Has the Hispanic workforce had an impact on labor costs?
I can see a big impact in residential tract building or commercial building. But when you are doing remodeling, the crews are highly skilled, so whether they’re Hispanic or whether they’re not, I think they’re all making the same amount of money. I don’t think you’re going to see a big drop in labor costs in remodeling because of immigrants. To me, it’s apples and oranges—new construction and remodeling are pretty different animals.

How should the Cost vs. Value data be used?
Contractors are very happy with the report because it helps justify the costs to their customers. They can go in and say, “Here’s an example of an addition that’s being built and you can see how much it costs.” They need an outside source to justify that, to say, “Wow, $120,000 is a reasonable price for this.” And Mrs. Jones thinks, a national company determined these prices so her remodeler’s estimate must be correct.

Are these numbers useful for homeowners? 
What I like about it for homeowners is once you put the value to it, it really helps the homeowner decide whether they want to make an investment in the improvement, thinking down the road five, six years, when they sell it, what they’re going to recoup.

The return on some projects is so low you’d wonder why homeowners would consider them at all. 
Well, the way you look at it is replacement items always accrue more value because you have to do it and they’re low cost. Putting in new windows helps the sales cost of the building, and it retains its resale value because it’s something the potential buyer doesn’t have to do after the sale.

When you put in a quarter-million dollar addition to your own liking and your own taste, you’re only going to recoup so much of that because most people don’t think that it should cost that much—and if they were going to spend that much money, they would want their own design. That’s why the bigger, more high-end improvements do not recoup as much money.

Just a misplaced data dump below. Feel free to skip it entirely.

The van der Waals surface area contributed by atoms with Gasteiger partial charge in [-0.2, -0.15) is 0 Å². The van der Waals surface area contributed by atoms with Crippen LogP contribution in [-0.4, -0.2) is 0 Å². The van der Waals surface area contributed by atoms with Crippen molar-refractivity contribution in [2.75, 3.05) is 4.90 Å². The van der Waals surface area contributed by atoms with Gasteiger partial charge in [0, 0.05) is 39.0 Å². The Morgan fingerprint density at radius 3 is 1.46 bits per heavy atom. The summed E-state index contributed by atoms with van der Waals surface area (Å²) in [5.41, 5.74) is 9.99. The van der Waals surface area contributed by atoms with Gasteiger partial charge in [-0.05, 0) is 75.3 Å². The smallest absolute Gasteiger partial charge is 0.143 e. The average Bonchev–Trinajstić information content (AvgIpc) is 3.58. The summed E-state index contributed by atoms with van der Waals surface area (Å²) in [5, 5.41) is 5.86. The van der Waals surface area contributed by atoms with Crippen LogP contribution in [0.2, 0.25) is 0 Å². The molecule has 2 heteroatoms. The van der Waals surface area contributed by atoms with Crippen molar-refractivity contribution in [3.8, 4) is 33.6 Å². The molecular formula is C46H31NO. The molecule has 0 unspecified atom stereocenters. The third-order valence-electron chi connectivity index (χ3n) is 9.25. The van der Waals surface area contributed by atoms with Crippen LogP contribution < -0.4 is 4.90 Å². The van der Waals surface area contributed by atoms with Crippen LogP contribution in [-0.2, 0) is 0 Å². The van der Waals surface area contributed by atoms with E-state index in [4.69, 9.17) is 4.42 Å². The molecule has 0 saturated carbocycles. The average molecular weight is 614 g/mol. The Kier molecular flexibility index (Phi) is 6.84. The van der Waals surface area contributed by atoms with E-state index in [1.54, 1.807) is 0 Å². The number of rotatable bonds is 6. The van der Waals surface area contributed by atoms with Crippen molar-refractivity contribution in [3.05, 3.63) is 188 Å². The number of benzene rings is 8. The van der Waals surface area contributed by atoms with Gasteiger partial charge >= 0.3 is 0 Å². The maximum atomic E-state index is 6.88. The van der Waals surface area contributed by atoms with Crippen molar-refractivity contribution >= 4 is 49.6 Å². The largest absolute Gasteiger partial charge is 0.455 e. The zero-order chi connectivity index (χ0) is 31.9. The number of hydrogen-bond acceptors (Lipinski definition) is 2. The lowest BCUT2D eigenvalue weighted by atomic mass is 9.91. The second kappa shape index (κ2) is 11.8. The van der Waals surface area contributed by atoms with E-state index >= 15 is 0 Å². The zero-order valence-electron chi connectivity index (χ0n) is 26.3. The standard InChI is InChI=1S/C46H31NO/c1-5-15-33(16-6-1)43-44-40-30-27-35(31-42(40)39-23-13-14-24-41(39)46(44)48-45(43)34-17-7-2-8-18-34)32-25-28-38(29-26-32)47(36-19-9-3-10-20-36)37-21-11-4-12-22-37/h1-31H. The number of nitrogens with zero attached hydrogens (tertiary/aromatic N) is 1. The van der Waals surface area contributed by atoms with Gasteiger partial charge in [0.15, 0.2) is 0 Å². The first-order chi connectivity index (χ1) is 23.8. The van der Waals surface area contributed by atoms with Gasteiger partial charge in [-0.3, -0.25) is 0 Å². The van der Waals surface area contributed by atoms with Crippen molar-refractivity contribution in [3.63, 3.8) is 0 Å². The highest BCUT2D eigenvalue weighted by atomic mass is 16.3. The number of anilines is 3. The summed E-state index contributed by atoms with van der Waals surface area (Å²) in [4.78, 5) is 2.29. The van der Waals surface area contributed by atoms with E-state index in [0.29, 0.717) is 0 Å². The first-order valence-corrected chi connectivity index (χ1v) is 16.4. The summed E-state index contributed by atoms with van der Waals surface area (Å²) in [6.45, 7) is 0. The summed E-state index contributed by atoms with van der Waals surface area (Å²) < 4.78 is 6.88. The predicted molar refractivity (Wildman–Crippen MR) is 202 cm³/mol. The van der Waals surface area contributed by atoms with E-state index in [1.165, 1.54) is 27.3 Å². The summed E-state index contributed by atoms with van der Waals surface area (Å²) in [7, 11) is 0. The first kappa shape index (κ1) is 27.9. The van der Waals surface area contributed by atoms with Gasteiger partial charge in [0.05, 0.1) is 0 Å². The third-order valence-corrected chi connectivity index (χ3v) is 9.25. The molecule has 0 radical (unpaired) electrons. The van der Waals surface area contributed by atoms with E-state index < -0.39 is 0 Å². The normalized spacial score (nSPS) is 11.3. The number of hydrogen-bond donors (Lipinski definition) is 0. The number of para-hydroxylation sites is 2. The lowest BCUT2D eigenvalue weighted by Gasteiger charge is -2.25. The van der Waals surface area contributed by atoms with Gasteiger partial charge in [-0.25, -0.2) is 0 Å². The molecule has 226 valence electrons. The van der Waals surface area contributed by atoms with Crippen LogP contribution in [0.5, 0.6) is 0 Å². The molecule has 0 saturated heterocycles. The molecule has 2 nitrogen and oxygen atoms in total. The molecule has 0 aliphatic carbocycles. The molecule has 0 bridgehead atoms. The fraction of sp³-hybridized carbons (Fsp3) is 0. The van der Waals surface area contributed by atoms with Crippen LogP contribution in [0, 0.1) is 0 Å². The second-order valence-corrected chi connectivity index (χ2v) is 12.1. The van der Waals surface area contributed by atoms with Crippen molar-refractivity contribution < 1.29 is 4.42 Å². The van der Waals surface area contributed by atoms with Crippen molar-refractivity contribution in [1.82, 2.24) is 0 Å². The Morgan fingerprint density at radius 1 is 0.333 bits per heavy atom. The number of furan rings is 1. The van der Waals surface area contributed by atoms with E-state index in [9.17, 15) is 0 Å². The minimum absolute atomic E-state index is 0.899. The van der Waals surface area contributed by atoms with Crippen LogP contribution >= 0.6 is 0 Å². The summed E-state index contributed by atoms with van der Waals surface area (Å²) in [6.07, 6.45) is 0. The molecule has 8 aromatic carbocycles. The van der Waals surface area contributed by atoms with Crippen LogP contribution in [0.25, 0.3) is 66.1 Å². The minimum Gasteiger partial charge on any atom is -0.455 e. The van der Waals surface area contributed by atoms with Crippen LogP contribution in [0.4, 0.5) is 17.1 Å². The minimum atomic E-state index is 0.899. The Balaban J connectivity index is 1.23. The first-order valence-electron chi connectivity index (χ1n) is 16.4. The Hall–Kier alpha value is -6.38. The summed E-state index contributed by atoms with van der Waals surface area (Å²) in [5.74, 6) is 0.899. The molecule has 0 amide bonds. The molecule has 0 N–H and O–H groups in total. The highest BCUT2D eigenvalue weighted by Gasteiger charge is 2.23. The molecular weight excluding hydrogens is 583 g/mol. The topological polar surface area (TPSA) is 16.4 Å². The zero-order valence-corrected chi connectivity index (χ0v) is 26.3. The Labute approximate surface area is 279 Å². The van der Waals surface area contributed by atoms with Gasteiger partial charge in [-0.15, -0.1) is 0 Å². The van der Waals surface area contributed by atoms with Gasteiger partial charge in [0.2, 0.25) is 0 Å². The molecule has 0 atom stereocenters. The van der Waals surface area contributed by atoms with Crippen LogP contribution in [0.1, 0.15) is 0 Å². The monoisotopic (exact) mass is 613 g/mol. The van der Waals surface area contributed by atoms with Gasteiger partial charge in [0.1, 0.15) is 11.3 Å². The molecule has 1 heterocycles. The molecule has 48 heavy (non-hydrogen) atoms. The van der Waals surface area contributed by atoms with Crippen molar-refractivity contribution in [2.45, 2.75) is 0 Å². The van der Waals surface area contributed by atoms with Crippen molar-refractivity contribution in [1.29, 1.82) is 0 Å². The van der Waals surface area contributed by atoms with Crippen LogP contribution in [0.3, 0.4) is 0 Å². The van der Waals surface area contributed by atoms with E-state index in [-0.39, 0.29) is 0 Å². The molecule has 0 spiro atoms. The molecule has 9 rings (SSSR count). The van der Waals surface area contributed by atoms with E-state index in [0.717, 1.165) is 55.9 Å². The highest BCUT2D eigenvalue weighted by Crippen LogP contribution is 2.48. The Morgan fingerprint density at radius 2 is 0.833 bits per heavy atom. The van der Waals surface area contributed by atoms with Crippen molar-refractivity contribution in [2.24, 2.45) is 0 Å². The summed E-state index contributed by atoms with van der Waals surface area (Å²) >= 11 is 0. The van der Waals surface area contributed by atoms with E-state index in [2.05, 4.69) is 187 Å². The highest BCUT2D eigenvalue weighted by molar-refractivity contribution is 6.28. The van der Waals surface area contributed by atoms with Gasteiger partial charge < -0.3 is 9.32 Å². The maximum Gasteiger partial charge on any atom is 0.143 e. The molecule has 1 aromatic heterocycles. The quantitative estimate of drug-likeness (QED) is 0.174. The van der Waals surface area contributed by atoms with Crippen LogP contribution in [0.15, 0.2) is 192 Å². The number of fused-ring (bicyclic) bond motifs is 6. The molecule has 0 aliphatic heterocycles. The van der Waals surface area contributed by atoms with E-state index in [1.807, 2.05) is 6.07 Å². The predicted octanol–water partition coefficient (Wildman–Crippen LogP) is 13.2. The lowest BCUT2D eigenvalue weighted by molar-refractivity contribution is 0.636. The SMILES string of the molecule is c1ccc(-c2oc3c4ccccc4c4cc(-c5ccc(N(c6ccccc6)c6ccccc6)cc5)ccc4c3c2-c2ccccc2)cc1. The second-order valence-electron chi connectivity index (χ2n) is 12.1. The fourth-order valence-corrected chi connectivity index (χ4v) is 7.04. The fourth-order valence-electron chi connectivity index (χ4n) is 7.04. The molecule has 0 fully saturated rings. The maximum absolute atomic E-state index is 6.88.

What do you think are some of the cost issues that remodeling contractors struggle with the most?
One of the biggest misconceptions or confusing points is what’s called markup and margin. When you do a job or you sell a product, you have what it costs to do it. So, for a remodeler that would be the amount you spend out of pocket, including what you pay for workers’ comp and FICA and Social Security, and your materials cost. So you need to mark that up in order to pay your telephone bill, your office space, your office staff.

What’s recommended throughout the industry is a 67% markup on materials and labor, which gives you a 40% gross profit, which should yield you an 8% to 10% net profit. But here is the biggest problem—it’s easy to know what you spent on materials after the job. The question is, do you really know what you’re paying out for labor? That’s the biggest problem remodelers have: not knowing what it cost them per hour just to have a crew on site.

Most remodeling contractors are small—they wear many hats, they sometimes fly by the seat of their pants, and one thing they often miss is actually keeping track of costs. When we come up with a labor rate, we get what a guy actually gets in his paycheck, [but there’s also] 15% for taxes and FICA; workers’ comp, which probably averages 20% or more; and then we throw in 8% for fringes which might be paid for by the owner, such as paid holiday and vacation or contribution to medical, that sort of thing.

In certain industries in construction, the typical is a 10 and 10. So you mark up 10% overhead and 10% profit, which isn’t nearly enough. That’s one of the tough things in the business: getting people to understand what their actual labor costs are and how much they have to mark them up.

Where do you see labor costs going up the most?
In the large cities, and that’s just because the cost of living rises higher than in rural areas.